Our recent studies of structure and function of gastrointestinal tract mucosa revealed that the domestification of Sus scrofa corresponds with the significant slowing of the organ development. On top of genetic potential, the nutritional factors (or more precisely - lack of certain biologically active substances in the feed of pregnant sows) are responsible. Moreover, feeding neonates with milk replacers instead of mother's milk further slows down the development. This is manifested by reduced mitotic activity in the crypts and enhanced apoptosis of enterocytes. The negative effects consist of slower replacement of fetal type, vacuolated enterocytes to adult type enterocytes, modified profile of brush border enzymes, alterations in intestinal mucosa barrier, higher susceptibility to infectious agents, and many others. On the other hand, farmers in order to intensify the production, shorten the suckling period imposing the neonatal piglets to be weaned at 3-4 weeks of life and even earlier. Altogether, it makes the weaning disorders one of the most important problems in pig husbandry, and the mortality of piglets in the leading pig-producing countries still reaches 10%. A number of strategies have been developed to counteract the post-weaning problems. One of them is to stimulate the development of the gastrointestinal tract of the neonate by supplementation of the sow diet with certain biologically active substances and plants. The other idea is to speed up the postnatal development of the gut mucosa for example by plant lectins. Lessons from pig studies can be also useful in human nutrition and medicine since the development of porcine gastrointestinal tract shows a great similarity to that of humans.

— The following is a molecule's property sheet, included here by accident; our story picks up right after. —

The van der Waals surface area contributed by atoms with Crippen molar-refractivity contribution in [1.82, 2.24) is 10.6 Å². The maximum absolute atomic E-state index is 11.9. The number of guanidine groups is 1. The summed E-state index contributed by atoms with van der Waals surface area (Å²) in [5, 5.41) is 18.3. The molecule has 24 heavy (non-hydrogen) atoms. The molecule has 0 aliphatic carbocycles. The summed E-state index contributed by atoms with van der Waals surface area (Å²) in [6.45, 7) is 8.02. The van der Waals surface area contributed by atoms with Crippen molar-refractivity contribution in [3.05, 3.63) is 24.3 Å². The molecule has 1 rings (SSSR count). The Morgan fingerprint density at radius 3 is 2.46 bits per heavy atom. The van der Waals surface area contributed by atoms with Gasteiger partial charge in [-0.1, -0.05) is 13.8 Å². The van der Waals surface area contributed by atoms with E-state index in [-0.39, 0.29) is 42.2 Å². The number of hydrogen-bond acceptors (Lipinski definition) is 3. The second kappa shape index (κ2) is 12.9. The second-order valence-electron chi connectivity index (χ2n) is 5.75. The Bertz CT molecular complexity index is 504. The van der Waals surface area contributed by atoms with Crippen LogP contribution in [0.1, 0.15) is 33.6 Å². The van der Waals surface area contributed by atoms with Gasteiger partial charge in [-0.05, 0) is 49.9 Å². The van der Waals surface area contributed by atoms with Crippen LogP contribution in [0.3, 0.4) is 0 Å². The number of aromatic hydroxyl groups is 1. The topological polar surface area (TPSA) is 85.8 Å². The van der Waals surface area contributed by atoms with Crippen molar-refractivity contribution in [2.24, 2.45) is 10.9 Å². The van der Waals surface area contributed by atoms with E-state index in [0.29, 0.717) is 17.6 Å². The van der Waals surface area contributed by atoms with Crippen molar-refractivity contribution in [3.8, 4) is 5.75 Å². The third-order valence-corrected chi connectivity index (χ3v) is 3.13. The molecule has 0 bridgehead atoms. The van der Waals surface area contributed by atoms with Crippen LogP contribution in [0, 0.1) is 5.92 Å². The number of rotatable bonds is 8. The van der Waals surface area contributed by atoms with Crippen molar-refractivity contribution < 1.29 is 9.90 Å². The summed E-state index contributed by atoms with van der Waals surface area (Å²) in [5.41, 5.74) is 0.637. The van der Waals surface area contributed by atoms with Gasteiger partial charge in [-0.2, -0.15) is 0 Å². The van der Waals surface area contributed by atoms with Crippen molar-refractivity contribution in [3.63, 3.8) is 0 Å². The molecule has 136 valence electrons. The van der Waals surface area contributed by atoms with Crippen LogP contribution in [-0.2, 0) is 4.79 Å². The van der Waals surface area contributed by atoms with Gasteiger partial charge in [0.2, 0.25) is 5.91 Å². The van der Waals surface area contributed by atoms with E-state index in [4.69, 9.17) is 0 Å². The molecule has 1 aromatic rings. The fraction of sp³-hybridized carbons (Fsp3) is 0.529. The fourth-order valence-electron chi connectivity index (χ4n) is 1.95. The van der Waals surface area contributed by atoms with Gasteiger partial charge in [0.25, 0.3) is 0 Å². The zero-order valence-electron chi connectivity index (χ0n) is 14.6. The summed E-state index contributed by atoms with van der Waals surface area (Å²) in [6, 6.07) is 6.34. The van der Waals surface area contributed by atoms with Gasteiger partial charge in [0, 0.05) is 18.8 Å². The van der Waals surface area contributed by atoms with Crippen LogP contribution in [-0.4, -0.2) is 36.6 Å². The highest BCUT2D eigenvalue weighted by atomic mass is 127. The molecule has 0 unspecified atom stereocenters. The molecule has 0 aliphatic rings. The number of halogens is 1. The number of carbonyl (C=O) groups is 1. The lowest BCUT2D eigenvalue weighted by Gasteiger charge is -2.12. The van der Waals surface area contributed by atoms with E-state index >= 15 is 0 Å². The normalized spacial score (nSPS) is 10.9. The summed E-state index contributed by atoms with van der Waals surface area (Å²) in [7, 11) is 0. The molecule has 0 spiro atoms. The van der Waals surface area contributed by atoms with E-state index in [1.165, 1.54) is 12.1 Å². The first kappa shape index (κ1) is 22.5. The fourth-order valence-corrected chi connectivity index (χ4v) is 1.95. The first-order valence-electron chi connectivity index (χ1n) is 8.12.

|Number of pages
|Journal of Physiology and Pharmacology
|Published - Aug 2008
- Neonatal pig
- Wearing rebuilding